Chapter 8. Line-Based Format Definition Language

From time to time, you may come across a video format for which rules are difficult to write. Either the format is too complicated or the rules just do not quite apply. Rather than contort rules files unnecessarily, there is an escape mechanism.

Writing a video format in line-based language allows you to express some or all of the generated signals for each line.

Note: Normally, writing line-based definitions is reserved only for Silicon Graphics engineering personnel who can anticipate problems in the relationship to other signals this might cause in rules generation. If you do not understand those relationships, stop now!

The Line-Based Language

To use the line-based language, you must put the directives in a special section, declared as follows (similarly to that of the Field declaration):

Line Based {

The line-based language has but two statement types, one to set initial state, the other to specify a transition:

Signal signal-name initial state = direction;
Transition Line Range signal-name = start-line to end-line direction at time-expression;

The line-based language is very simple. For each transition, you specify a line number and time on that line. The components are as follows:

  • signal-name is the signal being addressed. This is often the synchronization signal produced by the hardware. You may also use one of the user signals as the signal name (see “The User Signals for Reference”).

  • direction is high or low, as described in “The set signal Statement for Transitions”.

  • Both start-line and end-line are integer line numbers on which the transition is to occur. If you wish a transition to occur on only one line, specify both values to be the same line number.

  • For time-expression, you can use any of the time expressions specified in “Time Expressions”.

The line-based initial state has the same function as the same statement in rules generation, described in “Initial State”. The transition line range statement is similar to that described in “The set signal Statement for Transitions”.


The following example sets the signal HSYNC signal. The first statement sets the signal to the low state on each line (note the range “1 to TotalLinesPerFrame”); the second statement sets the signal to high at a different position on each line. The variable GlobalDelay is private to this format and is set elsewhere in the source file.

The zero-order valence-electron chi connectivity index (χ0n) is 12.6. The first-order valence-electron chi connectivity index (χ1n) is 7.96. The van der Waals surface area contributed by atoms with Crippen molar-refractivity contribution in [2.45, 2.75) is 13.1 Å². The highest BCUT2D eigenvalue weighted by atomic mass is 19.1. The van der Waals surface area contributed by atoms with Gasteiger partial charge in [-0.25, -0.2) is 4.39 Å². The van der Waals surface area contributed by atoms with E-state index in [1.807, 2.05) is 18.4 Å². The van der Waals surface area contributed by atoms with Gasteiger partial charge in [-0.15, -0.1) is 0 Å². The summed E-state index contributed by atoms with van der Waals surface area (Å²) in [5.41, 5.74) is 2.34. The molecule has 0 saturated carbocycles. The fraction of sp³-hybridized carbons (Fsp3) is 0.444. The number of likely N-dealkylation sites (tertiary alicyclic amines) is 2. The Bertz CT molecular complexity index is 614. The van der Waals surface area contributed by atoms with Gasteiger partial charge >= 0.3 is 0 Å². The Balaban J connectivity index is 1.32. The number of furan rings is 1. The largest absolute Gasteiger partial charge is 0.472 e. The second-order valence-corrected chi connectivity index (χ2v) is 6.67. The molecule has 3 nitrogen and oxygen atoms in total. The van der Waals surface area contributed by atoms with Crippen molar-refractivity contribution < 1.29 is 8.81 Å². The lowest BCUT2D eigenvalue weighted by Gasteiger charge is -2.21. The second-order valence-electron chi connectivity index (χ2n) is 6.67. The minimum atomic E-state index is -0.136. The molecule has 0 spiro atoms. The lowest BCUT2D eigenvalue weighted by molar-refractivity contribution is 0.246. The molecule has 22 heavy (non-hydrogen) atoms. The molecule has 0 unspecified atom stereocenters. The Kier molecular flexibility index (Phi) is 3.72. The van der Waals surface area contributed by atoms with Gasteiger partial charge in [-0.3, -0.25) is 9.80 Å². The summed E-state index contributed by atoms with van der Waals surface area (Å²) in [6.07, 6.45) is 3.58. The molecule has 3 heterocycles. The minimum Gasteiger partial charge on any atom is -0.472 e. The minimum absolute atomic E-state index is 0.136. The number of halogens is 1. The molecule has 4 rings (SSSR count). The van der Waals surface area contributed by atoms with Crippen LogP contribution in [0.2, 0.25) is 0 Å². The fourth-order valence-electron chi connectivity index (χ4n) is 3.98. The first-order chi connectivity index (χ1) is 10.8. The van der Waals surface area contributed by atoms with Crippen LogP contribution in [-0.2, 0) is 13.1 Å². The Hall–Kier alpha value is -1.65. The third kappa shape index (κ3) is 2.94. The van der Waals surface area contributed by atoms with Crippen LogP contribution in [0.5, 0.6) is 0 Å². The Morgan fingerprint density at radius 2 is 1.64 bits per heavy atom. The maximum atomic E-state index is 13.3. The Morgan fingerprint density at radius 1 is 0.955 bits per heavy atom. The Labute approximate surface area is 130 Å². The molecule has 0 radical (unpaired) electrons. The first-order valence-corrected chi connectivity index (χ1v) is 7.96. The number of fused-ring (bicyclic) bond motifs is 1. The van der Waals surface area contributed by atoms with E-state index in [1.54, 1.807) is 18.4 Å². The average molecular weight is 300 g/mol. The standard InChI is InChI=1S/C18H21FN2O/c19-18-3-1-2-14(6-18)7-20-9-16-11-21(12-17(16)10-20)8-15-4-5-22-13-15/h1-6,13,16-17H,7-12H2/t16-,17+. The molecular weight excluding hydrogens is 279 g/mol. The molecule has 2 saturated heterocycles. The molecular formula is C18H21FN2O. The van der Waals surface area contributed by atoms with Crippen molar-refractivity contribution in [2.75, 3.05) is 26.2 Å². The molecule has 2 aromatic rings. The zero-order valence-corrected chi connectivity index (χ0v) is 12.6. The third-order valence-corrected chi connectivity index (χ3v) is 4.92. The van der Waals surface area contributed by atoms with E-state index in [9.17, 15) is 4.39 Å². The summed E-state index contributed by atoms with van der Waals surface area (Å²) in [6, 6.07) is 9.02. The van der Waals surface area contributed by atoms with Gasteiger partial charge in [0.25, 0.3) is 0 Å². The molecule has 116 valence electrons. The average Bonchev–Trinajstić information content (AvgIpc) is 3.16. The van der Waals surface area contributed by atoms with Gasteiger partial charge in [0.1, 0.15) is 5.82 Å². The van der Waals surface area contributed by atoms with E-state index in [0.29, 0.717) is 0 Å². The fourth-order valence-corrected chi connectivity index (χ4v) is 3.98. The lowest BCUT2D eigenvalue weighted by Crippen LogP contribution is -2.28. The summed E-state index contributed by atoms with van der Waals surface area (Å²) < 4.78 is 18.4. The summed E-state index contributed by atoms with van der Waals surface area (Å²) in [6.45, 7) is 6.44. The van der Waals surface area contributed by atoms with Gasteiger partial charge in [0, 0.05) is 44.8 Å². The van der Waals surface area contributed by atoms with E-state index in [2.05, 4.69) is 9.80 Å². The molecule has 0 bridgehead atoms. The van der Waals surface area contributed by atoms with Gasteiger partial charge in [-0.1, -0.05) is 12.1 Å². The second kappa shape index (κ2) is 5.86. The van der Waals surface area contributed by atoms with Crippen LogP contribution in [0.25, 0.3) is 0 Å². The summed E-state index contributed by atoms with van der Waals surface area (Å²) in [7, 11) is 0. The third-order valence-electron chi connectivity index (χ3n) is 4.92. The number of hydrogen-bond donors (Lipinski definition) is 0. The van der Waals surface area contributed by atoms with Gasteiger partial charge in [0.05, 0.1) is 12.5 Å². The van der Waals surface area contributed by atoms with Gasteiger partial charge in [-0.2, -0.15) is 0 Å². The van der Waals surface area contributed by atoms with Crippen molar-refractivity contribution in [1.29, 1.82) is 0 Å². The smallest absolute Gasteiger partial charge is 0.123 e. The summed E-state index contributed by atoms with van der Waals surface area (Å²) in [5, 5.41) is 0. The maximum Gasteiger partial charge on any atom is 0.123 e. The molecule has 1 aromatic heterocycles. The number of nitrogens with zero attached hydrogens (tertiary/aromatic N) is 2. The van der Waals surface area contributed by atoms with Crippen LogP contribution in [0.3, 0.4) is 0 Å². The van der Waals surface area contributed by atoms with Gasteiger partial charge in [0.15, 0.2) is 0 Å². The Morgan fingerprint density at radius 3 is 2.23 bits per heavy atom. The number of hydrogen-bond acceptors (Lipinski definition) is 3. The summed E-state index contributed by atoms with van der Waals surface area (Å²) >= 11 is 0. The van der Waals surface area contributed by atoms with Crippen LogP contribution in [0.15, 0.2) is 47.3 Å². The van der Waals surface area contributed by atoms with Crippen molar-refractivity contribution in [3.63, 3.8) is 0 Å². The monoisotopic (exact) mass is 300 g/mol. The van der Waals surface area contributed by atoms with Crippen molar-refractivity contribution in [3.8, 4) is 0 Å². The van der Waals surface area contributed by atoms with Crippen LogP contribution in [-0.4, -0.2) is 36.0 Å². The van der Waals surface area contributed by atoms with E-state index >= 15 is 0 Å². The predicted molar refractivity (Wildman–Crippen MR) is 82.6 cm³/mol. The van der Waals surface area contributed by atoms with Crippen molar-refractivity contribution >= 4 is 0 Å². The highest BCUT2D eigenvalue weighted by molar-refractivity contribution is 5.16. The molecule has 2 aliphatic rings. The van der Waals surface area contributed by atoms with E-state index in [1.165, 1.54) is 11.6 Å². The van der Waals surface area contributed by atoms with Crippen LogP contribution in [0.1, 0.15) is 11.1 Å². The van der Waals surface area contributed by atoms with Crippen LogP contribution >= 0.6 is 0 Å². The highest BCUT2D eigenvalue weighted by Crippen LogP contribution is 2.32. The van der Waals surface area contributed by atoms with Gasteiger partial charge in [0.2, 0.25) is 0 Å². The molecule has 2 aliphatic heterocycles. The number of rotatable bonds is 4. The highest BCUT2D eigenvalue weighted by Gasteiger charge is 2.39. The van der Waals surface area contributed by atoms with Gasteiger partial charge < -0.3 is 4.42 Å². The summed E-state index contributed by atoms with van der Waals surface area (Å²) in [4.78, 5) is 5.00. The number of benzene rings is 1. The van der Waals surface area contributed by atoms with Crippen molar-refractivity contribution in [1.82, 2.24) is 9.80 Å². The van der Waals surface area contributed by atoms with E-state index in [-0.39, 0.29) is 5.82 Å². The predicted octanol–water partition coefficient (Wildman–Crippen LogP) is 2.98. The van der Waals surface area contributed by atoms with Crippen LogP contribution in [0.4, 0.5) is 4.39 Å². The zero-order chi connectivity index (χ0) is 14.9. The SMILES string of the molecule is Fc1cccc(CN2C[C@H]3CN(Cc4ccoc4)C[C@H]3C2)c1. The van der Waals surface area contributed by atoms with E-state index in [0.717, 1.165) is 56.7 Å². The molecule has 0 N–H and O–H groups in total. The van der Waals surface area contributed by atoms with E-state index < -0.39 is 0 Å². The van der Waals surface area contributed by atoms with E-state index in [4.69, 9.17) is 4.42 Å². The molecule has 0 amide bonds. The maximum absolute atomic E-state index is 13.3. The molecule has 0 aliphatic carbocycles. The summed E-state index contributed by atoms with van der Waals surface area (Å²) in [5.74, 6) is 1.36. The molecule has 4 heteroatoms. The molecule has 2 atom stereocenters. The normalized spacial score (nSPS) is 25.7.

Example 8-1. Setting a Signal on Every Line

Line Based {
    signal “HSYNC” initial state = low;

    Transition Lines Range “HSYNC” = 1 to TotalLinesPerFrame 
        low at (GlobalDelay - HorizontalFrontPorch);

    Transition Lines Range “HSYNC” = 1 to TotalLinesPerFrame 
        high at (HorizontalSync + HorizontalBackPorch + 
                 GlobalDelay - 1.0H);


The following example, also using the GlobalDelay variable, sets the VSYNC signal to high on line 23 and low on line 311 (setting the low and high line numbers of the range to the same value executes the statement on only that single line).

Example 8-2. Use of Single Line Ranges

Line Based {
    signal “VSYNC” initial state = low;

    Transition Lines Range “VSYNC” = 23 to 23 
        high at (GlobalDelay - HorizontalFrontPorch );

    Transition Lines Range “VSYNC” = 311 to 311 
        low at (GlobalDelay - HorizontalFrontPorch );

Anticipating Line-Based Definitions in the Rules

Did you read “The Edge Database”? Most of the activity in writing a format and rules is the act of adding transitions to the edge database. Without taking some care, you can add too many transitions if you write in line-based language.

How can you add too many transitions? If you specify a transition in line-based language and then specify similar transitions in rules (see “The set signal Statement for Transitions”), you will find both transitions in the edge database.

The solution? Use the function TransitionsDefinedOnSignal, described in Table 7-5. This function allows you to detect whether the edge database already contains any transitions on a specified signal.

Example 8-3. Use of Function TransitionsDefineOnSignal

if (!TransitionsDefinedOnSignal("COMP_SYNC")) {

     * Should follow user sync exactly 
    signal "COMP_SYNC" initial state = high;
    within each (edge of user sync) {
        set signal "COMP_SYNC" CorrespondingPolarity at BeginTime;

Example 8-3 shows proper use of the TransitionsDefinedOnSignal function. You can see that no additional transitions are added using set signal if line-based language has already been used to set the transitions.